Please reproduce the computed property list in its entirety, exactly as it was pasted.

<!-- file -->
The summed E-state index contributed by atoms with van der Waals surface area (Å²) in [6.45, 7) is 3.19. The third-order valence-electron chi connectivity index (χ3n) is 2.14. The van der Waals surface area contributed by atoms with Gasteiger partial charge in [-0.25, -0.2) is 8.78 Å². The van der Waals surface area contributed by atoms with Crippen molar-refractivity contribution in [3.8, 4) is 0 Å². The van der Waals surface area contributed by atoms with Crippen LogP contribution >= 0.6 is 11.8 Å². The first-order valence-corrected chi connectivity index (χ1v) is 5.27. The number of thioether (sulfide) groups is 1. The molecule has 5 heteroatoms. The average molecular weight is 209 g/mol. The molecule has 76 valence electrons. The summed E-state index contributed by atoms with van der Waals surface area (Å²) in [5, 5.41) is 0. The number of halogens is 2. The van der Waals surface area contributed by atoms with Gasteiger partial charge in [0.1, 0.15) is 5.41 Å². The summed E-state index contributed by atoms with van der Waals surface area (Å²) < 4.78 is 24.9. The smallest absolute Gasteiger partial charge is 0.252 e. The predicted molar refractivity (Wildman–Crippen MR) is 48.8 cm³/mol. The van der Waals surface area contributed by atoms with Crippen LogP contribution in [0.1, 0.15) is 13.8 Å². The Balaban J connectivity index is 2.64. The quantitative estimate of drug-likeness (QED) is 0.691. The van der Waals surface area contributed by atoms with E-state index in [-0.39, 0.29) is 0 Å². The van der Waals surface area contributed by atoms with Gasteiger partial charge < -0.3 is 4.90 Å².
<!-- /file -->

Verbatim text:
The summed E-state index contributed by atoms with van der Waals surface area (Å²) in [6.45, 7) is 3.19. The third-order valence-electron chi connectivity index (χ3n) is 2.14. The van der Waals surface area contributed by atoms with Gasteiger partial charge in [-0.25, -0.2) is 8.78 Å². The van der Waals surface area contributed by atoms with Crippen molar-refractivity contribution in [3.8, 4) is 0 Å². The van der Waals surface area contributed by atoms with Crippen LogP contribution >= 0.6 is 11.8 Å². The first-order valence-corrected chi connectivity index (χ1v) is 5.27. The number of thioether (sulfide) groups is 1. The molecule has 5 heteroatoms. The average molecular weight is 209 g/mol. The molecule has 76 valence electrons. The summed E-state index contributed by atoms with van der Waals surface area (Å²) in [5, 5.41) is 0. The number of halogens is 2. The van der Waals surface area contributed by atoms with Gasteiger partial charge in [0.1, 0.15) is 5.41 Å². The summed E-state index contributed by atoms with van der Waals surface area (Å²) < 4.78 is 24.9. The smallest absolute Gasteiger partial charge is 0.252 e. The predicted molar refractivity (Wildman–Crippen MR) is 48.8 cm³/mol. The van der Waals surface area contributed by atoms with Crippen LogP contribution in [0.1, 0.15) is 13.8 Å². The Balaban J connectivity index is 2.64. The quantitative estimate of drug-likeness (QED) is 0.691. The van der Waals surface area contributed by atoms with E-state index in [-0.39, 0.29) is 0 Å². The van der Waals surface area contributed by atoms with Gasteiger partial charge < -0.3 is 4.90 Å².